13 Dixon to Department of External Affairs

Cablegram 32 WASHINGTON, 13 January 1944, 1.32 a.m.


A meeting of the Pacific War Council was held January 12th. There

were present:-

The President. [1]

Ronald Campbell [2], Great Britain.

Leighton McCarthy [3], Canada.

Walter Nash, New Zealand.

Owen Dixon, Australia.

Osmena [4], Philippines.

Loudon [5], Netherlands.

Wei Taoming [6], China.

The President opened by remarking on the length of time since the

last meeting, saying that he had in the meantime travelled a good

deal, and that he considered the Pacific War was going pretty

well. He said that he saw no reason why the Pacific War Council

should not take part in the discussion of the question-what should

be done after the War about strategical bases and other places in

the Pacific.

He said that as we all knew he had seen Chiang Kai Shek first, and

afterwards Stalin. [7] The latter had offered no objections

whatsoever to what they had done at Cairo. He wanted no territory

in Asia, but considered that they were quite right in the plan

made at Cairo with reference to the restoration of territory to

China. He made no criticism of the idea of a Korean trusteeship.

He raised only one thing, namely, that Russia and the whole of

Siberia had no completely ice-free port. He, President Roosevelt,

had said in answer that there was only one place for it, namely,

Dairen or Port Arthur. Stalin asked whether he had thought about

it and he said 'Yes he had talked of it to Chiang Kai Shek', that

he had proposed to the latter that Dairen should be a free port,

free for the commerce of all the world. The railway to it belonged

to Manchukuo and automatically the railway would come under China.

But all that would be necessary would be to arrange that all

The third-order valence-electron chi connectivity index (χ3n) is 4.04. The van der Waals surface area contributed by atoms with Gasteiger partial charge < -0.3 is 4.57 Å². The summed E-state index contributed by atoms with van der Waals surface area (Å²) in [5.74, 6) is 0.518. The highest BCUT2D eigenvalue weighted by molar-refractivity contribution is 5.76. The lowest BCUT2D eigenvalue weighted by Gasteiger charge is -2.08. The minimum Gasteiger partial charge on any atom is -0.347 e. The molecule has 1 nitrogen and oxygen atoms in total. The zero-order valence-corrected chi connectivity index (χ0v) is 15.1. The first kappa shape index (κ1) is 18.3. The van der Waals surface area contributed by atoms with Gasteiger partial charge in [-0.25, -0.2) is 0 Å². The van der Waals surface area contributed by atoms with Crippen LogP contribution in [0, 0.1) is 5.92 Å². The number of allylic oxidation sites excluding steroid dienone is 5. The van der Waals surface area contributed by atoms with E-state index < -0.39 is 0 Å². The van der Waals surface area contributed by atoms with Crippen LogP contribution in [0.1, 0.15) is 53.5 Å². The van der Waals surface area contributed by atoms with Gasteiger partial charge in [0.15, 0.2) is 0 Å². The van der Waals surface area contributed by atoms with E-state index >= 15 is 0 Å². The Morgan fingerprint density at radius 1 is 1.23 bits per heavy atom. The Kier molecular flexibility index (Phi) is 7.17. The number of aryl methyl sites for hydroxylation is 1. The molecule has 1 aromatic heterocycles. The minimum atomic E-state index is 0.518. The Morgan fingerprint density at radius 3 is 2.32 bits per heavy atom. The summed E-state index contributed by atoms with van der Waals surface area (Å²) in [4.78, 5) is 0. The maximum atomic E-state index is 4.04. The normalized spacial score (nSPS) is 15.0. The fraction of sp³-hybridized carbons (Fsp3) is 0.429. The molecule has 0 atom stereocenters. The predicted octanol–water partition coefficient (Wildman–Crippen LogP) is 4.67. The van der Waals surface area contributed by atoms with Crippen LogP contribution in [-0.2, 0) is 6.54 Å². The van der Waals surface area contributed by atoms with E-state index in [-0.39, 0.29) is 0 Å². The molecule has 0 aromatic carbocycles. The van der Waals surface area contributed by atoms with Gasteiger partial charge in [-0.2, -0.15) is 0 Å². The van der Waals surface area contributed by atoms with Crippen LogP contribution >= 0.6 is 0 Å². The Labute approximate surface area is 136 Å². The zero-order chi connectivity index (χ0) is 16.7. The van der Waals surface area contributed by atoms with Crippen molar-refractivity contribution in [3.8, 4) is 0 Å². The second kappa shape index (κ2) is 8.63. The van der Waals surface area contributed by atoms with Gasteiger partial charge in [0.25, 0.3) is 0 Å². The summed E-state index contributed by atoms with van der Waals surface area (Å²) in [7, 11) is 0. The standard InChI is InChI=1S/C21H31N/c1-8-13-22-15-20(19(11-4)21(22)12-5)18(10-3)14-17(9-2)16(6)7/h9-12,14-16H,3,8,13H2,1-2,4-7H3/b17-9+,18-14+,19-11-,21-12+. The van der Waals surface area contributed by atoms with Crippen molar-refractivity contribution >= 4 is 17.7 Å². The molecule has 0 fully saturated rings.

commerce should go over the railway to and from Siberia in bond,

so to speak.

Stalin said that was a very interesting suggestion and it appeared

that it might solve the problem.

He, President Roosevelt, had mentioned to Stalin that the Russians

should have the Kurile Islands so as to make the trade going in

and out secure from a military point of view. They had talked in

Cairo with Chiang Kai Shek about other islands, but nothing had

been settled. He could see no reason why the Pacific War Council

should not talk about them too.

Chiang Kai Shek had pointed out that the Bonin Islands and the

Luchu Islands [8] had originally been a part of China. Indeed,

China had once appointed the King to the latter. They were not

worth much except for military purposes and that to Japan. He, the

President, saw no reason why the civil administration should not

revert to China. if the United Nations considered that it was

important to have what he might call a policeman there, and it was

felt that China was not yet ready with planes and guns to play

that part, then he understood Chiang Kai Shek would have no

objection to that part being played by someone else under the

United Nations.

Then there are hundreds and hundreds of Islands mandated to Japan

which must be taken away from them. That raised the problem of how

they should be administered. Chiang Kai Shek and he were inclined

to think, although there was nothing final in their views, that a

United Nations body could be set up to administer them. He had in

mind the Marshalls, Marianas, and the Carolines. It was clear that

if anyone took them over it would be an out of pocket thing. They

must be administered for the good of the islanders and they were

of various races. For example, he understood the inhabitants of

Guam were entirely different from those of the Marianas Islands.

It would be an experiment if they were taken over by no single

nation, but were turned over to the United Nations as a body. But

when it came to the military end, it would be difficult to know

what in the future would be the important places. For instance,

Guam has a bad harbour but for aerial war it might be very


The United States of America would be glad to act as what might be

called a 'police agent' in cases where another country, for

instance, the Chinese, were not ready for that part. How we should

manage the policing of the world in relation to these Islands is a

question we should all be thinking of. one thing suggested is to

invent a new kind of sovereignty, the sovereignty of the United


South of the Equator, the islands fall really into three areas,